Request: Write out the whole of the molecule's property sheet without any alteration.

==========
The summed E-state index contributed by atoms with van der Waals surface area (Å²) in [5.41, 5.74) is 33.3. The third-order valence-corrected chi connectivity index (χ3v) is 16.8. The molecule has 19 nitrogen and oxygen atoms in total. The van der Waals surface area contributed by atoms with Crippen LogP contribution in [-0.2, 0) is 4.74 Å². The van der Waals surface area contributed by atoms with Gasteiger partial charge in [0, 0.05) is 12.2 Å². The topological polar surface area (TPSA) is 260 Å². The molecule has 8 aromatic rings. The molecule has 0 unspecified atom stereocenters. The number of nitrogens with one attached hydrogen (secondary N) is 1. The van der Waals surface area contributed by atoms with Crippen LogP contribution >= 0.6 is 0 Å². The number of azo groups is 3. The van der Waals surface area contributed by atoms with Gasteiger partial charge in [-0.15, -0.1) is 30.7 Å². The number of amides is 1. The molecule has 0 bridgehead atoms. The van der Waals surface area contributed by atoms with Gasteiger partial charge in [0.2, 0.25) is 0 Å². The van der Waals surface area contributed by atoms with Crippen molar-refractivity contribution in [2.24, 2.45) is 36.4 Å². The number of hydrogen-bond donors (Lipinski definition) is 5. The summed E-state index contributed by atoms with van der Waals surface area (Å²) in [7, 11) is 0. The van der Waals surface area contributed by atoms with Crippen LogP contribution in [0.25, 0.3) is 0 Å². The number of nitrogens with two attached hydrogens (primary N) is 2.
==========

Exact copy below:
The summed E-state index contributed by atoms with van der Waals surface area (Å²) in [5.41, 5.74) is 33.3. The third-order valence-corrected chi connectivity index (χ3v) is 16.8. The molecule has 19 nitrogen and oxygen atoms in total. The van der Waals surface area contributed by atoms with Crippen LogP contribution in [-0.2, 0) is 4.74 Å². The van der Waals surface area contributed by atoms with Gasteiger partial charge in [0, 0.05) is 12.2 Å². The topological polar surface area (TPSA) is 260 Å². The molecule has 8 aromatic rings. The molecule has 0 unspecified atom stereocenters. The number of nitrogens with one attached hydrogen (secondary N) is 1. The van der Waals surface area contributed by atoms with Crippen LogP contribution >= 0.6 is 0 Å². The number of azo groups is 3. The van der Waals surface area contributed by atoms with Gasteiger partial charge in [-0.15, -0.1) is 30.7 Å². The number of amides is 1. The molecule has 0 bridgehead atoms. The van der Waals surface area contributed by atoms with Gasteiger partial charge in [0.2, 0.25) is 0 Å². The van der Waals surface area contributed by atoms with Crippen molar-refractivity contribution in [2.24, 2.45) is 36.4 Å². The number of hydrogen-bond donors (Lipinski definition) is 5. The summed E-state index contributed by atoms with van der Waals surface area (Å²) in [7, 11) is 0. The van der Waals surface area contributed by atoms with Crippen LogP contribution in [0.25, 0.3) is 0 Å². The number of nitrogens with two attached hydrogens (primary N) is 2.